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  The American Language, first published in 1919, is H. L. Mencken's book about the English language as spoken in the United States. Mencken was inspired by 'the argot of the colored waiters' in Washington, as well as one of his favorite authors, Mark Twain, and his experiences on the streets of Baltimore. In 1902, Mencken remarked on the 'queer words which go into the making of 'United States.'' The book was preceded by several columns in The Evening Sun. Mencken eventually asked 'Why doesn't some painstaking pundit attempt a grammar of the American language... English, that is, as spoken by the great masses of the plain people of this fair land?' It would appear that he answered his own question. In the tradition of Noah Webster, who wrote the first American dictionary, Mencken wanted to defend 'Americanisms' against a steady stream of English critics, who usually isolated Americanisms as borderline barbarous perversions of the mother tongue. Mencken assaulted the prescriptive grammar of these critics and American 'schoolmarms', arguing, like Samuel Johnson in the preface to his dictionary, that language evolves independently of textbooks. The book discusses the beginnings of 'American' variations from 'English', the spread of these variations, American names and slang over the course of its 374 pages. According to Mencken, American English was more colorful, vivid, and creative than its British counterpart. The book sold exceptionally well by Mencken's standards—1400 copies in the first two months. Reviews of the book praised it lavishly, with the exception of one by Mencken's old nemesis, Stuart Sherman. source: Wikipedia

A London Life

  A London Life is a work by Henry James. The plot revolves around a crumbling marriage and its impact on many other people, especially Laura Wing, the sister of the soon-to-be-divorced wife. Laura is a classic Jamesian 'central consciousness,' whose reflections and emotions color the presentation of the storyline and the other characters. The tale is notable for its straightforward, even hard-edged approach to sexuality and divorce. This might reflect the influence of French naturalism on James during the 1880s.  - Wikipedia Laura Wing, a young and pretty American, is spending a season in England with her sister's family, and becomes increasingly involved in a major crisis in their lives. Laura stands by helplessly as a scandal unfolds among the English aristocracy--the corrupt society that James portrays in this novel with brutal honesty.  - Alibris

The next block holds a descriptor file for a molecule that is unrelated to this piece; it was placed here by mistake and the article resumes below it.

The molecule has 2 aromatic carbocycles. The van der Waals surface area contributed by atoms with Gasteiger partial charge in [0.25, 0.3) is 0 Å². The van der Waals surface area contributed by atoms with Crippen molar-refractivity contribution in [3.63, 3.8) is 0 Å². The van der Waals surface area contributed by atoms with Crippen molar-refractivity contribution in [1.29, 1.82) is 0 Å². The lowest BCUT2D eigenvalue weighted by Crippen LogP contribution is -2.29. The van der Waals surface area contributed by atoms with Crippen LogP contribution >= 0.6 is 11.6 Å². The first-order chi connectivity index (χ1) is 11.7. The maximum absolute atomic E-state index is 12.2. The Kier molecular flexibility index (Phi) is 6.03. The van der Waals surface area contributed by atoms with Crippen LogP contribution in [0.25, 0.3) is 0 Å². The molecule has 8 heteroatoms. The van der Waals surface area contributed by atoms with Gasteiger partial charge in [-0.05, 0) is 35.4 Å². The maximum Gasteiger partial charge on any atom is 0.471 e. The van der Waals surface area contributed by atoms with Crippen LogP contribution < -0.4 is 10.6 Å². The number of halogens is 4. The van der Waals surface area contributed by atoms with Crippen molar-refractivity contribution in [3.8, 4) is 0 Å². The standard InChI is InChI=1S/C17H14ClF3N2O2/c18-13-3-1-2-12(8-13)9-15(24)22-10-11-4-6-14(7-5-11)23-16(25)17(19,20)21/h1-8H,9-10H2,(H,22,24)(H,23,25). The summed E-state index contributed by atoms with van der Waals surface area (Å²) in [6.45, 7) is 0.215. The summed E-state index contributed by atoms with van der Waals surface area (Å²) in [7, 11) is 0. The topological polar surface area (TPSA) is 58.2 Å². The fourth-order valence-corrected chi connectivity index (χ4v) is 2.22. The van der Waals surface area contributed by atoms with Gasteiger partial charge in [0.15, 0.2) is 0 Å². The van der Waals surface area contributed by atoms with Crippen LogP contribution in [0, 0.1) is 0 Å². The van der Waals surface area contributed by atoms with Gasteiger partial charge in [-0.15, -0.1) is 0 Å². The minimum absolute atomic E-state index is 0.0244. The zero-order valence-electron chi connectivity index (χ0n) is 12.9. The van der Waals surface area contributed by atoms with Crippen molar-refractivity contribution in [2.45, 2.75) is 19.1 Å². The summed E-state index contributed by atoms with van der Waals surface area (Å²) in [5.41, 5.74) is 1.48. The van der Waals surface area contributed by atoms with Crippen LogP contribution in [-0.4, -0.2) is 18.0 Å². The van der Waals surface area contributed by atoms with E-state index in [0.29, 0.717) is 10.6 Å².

Phineas Redux

  Phineas Redux is a novel by Anthony Trollope, first published in 1873 as a serial in the Graphic. It is the fourth of the 'Palliser' series of novels and the sequel to the second book of the series, Phineas Finn. Anthony Trollope ( 24 April 1815 6 December 1882 ) became one of the most successful, prolific and respected English novelists of the Victorian era. Some of Trollope's best-loved works, known as the Chronicles of Barsetshire, revolve around the imaginary county of Barsetshire; he also wrote penetrating novels on political, social, and gender issues and conflicts of his day.Trollope has always been a popular novelist. Noted fans have included Sir Alec Guinness (who never travelled without a Trollope novel), former British Prime Ministers Harold Macmillan and Sir John Major, economist John Kenneth Galbraith, American novelists Sue Grafton and Dominick Dunne and soap opera writer Harding Lemay. Trollope's literary reputation dipped somewhat during the last years of his life, but he regained the esteem of critics by the mid-twentieth century.- Wikipedia

The Tragic Muse

  The Tragic Muse is a novel by Henry James, first published as a serial in The Atlantic Monthly in 1889-1890 and then as a book in 1890. This wide, cheerful panorama of English life follows the fortunes of two would-be artists: Nick Dormer, who vacillates between a political career and his efforts to become a painter, and Miriam Rooth, an actress striving for artistic and commercial success. A huge cast of supporting characters help and hinder their pursuits. Critics have generally applauded Miriam Rooth as one of James' liveliest creations. There has been some speculation about the model for Gabriel Nash, who sounds at times like Oscar Wilde. However, James actually seems to have based the character on an acquaintance named Herbert Pratt, a well-heeled, guitar-playing American wanderer, who was a Cambridge friend of William James. Having listened to Pratt's colourful stories, James jotted down in his Notebooks on November 25, 1881: '[Pratt] was a most singular, most interesting type, and I shall certainly put him in a novel. I shall even make the portrait close and he won't mind...A good deal might be done with Herbert Pratt'. - Wikipedia


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